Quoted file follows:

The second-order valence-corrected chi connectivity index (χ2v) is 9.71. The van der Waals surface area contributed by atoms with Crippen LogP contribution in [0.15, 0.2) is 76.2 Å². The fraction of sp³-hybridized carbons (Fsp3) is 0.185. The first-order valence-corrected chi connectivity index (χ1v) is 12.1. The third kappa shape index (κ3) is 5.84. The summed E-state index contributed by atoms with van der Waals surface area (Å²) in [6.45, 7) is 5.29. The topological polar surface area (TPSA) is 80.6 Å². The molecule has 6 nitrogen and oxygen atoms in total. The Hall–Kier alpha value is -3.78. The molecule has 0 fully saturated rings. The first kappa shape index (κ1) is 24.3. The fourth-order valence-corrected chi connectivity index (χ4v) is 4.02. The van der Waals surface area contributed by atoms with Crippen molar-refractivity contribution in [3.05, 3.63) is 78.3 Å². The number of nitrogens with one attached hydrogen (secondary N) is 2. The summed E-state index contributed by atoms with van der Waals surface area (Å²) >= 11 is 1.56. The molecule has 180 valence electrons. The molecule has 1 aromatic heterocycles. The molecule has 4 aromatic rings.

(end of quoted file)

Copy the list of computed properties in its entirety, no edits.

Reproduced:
The second-order valence-corrected chi connectivity index (χ2v) is 9.71. The van der Waals surface area contributed by atoms with Crippen LogP contribution in [0.15, 0.2) is 76.2 Å². The fraction of sp³-hybridized carbons (Fsp3) is 0.185. The first-order valence-corrected chi connectivity index (χ1v) is 12.1. The third kappa shape index (κ3) is 5.84. The summed E-state index contributed by atoms with van der Waals surface area (Å²) in [6.45, 7) is 5.29. The topological polar surface area (TPSA) is 80.6 Å². The molecule has 6 nitrogen and oxygen atoms in total. The Hall–Kier alpha value is -3.78. The molecule has 0 fully saturated rings. The first kappa shape index (κ1) is 24.3. The fourth-order valence-corrected chi connectivity index (χ4v) is 4.02. The van der Waals surface area contributed by atoms with Crippen molar-refractivity contribution in [3.05, 3.63) is 78.3 Å². The number of nitrogens with one attached hydrogen (secondary N) is 2. The summed E-state index contributed by atoms with van der Waals surface area (Å²) >= 11 is 1.56. The molecule has 180 valence electrons. The molecule has 1 aromatic heterocycles. The molecule has 4 aromatic rings.